The tendency to realism may also impact the game's loot as well. I recalled an interview on Star Wars The Old Republic, where the developers discuss how to make lightsaber upgrades feel unique in an RPG, considering they're just hilts. I think The Division could suffer from the same design problem.
"The Division offers lots of ways to play strategically as a team, complementing each other's playstyles, with diverse and meaningful differences"
Once you get a specific-type of a real-world gun, it's hard to imagine how they can make visual upgrades compelling in the future. How do you make a high-level AK-47 appear more visually prestigious than a low-level one? And so on. It'll be interesting to see how The Division — steeped in near-future realism — tackles these design challenges.
With regards to raw mechanics, The Division delivers once again — the guns feel excellent to use. Headshots deal critical damage as you'd expect, you get satisfying number pops for each. Every weapon type feels distinct and weighty, and that distinction extends to mods and play styles too. You can switch between two primary weapons and a sidearm (with infinite ammo, for desperate situations), and the game gives you plenty of room to customize your experience. Weapon mods, different types of character roles, sniping from afar or getting up close with a shotgun — The Division offers lots of ways to play strategically as a team, complementing each other's playstyles, with diverse and meaningful differences.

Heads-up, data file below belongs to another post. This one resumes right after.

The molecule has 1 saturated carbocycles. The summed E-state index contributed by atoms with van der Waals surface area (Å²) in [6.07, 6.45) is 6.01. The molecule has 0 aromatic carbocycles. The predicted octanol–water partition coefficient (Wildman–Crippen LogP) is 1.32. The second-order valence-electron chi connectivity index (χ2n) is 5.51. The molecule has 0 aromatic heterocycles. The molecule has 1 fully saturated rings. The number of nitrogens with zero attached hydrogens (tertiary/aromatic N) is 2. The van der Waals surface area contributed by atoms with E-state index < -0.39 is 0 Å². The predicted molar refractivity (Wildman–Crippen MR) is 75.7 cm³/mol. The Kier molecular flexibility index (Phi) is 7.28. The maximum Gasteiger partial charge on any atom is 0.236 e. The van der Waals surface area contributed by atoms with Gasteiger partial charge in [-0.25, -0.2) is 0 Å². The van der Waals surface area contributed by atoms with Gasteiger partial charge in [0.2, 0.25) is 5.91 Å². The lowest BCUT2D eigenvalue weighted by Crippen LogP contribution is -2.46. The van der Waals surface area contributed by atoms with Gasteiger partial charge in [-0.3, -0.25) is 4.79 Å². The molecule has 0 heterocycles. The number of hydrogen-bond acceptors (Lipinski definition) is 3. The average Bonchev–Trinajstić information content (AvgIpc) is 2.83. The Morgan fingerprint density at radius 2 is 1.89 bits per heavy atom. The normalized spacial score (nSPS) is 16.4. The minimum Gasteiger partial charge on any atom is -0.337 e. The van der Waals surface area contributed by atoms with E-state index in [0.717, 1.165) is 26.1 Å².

"Even the most sophisticated A.I. can't test a player as well as another human can — that's why they created the Dark Zone."
Speaking of team play, the beta was by no means a walk in the park. The outside world is easy enough, delivering a relatively pedestrian experience with radiant quests like "go here", "loot this", "fight these guys", and so on, but the dungeon-like story mission was a little different. For the Madison Square Garden mission, you were able to join matchmaking queues to invite up to 3 other players, as well as increase the difficulty of the scenario. More players meant harder enemies and fighting through those waves of crazed looters in a team on hard difficulty presented an exhilarating challenge. And this was only the first story mission.